Budgeting as a student: Vanessa’s guide to managing money at uni
Starting to stick to a budget can be tricking, yet so rewarding. A few years ago, I set my budget to a sum that I can afford to spend each month without reaching a negative number on my bank account.
I would still have enough money in reserve to replace, for example, a broken phone or buy an airplane ticket to see my family.
However, that was the easy part. The tricky part was about to come: how do I stick to it? It took some months of practice, but over time I figured out how to (almost every time) stick to my goals.
Let me share my budgeting tips with you.
Keep track of your expenses
The most important step to keep my expenses within budget was to write them down. It may sound exhausting at first, as well as scary when you add up everything at the end of the month, but it pays off in the end.
Over time, I figured out how to categorise and sort everything. I usually take a simple A5 notebook and write down each category. The first things I add are regular expenses. In my case, things like contact lenses. Over the course of the month, I then insert what I spend in the appropriate field and add everything up in the end.
The first few months were horrible, as I spent more than I wanted to. And still, this is sometimes the case - it’s not every month that I manage to stay within my budget, but this method helps me at least stay close to it.
Write a grocery list
The first thing I write down is what I need on a weekly basis, such as (plant-based) milk or spinach. Then I think roughly about what I want to cook and list everything that I need.
Before I go shopping, however, I have a look around in my kitchen because most of the things are actually already in my cupboard. For those items I then have to buy, and that are more expensive (for example, coffee), I check online to see where I can buy it for the cheapest price.
In the grocery store, I try to compare certain products by their price per kilo. It all helps me to make the most of my money. At home, I freeze products I cannot use up quickly enough. This saves money, reduces my food waste, and helps the environment.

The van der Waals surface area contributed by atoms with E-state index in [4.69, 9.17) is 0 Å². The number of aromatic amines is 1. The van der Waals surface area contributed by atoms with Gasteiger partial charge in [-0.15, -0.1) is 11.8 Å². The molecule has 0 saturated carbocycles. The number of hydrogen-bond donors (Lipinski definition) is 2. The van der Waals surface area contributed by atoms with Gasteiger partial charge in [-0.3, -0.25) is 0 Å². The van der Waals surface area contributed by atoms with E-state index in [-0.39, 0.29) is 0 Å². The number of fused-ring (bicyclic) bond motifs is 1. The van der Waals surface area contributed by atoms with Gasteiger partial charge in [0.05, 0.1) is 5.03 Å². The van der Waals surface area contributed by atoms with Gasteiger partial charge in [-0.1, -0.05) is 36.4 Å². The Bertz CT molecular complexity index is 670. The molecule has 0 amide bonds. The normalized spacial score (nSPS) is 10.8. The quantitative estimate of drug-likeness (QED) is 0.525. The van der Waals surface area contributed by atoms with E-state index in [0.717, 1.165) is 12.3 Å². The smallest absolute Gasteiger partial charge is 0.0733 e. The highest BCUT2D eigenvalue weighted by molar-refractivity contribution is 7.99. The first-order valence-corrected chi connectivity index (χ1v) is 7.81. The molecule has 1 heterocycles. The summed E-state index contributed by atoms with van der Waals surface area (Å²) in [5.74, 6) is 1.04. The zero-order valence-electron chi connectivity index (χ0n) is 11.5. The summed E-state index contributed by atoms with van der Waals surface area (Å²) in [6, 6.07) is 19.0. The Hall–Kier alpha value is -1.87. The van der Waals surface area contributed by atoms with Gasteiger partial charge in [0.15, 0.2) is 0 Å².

Invest in quality
Another point I pay attention to is buying quality instead of quantity. This especially counts for items such as shoes and clothing in general. At first, it seems expensive to invest in new boots that cost three times as much as the cheap ones. However, they usually last way longer and save me from buying new shoes regularly.
This goes also hand in hand with buying things I like and need. Especially through social media, consumers get this constant feeling of needing to stay on-trend, to have the newest items from the newest collections. Sticking to what I need and actually like, not only following a trend, saves me money each month.
Tip: Cancelling email subscriptions of fashion stores can help as well.
Reduce those daily costs
Each month, I simply try to reduce my daily costs by eating out less and cooking with friends, making a potluck meal or simply meeting up for a picnic. Enjoying nature and playing games can be as fun as going out at night, plus it saves a lot of money.
Another category where money can be saved is transport. Especially in a city where places are not too far away, it can be easier (and sometimes even quicker) to walk or cycle instead of taking public transport - and of course it will always be cheaper too.
It takes time to become good at budgeting
What I learned since starting budgeting is that it takes time to change your habits. It took me several weeks to know how to go grocery shopping in the most cost-efficient way, and how to organise my wardrobe so I’m not wasting money.
Moreover, it does not work each month. Some are better and some worse but, in general, budgeting and writing down my expenses helped me to cut what I spend each month and have more control over it.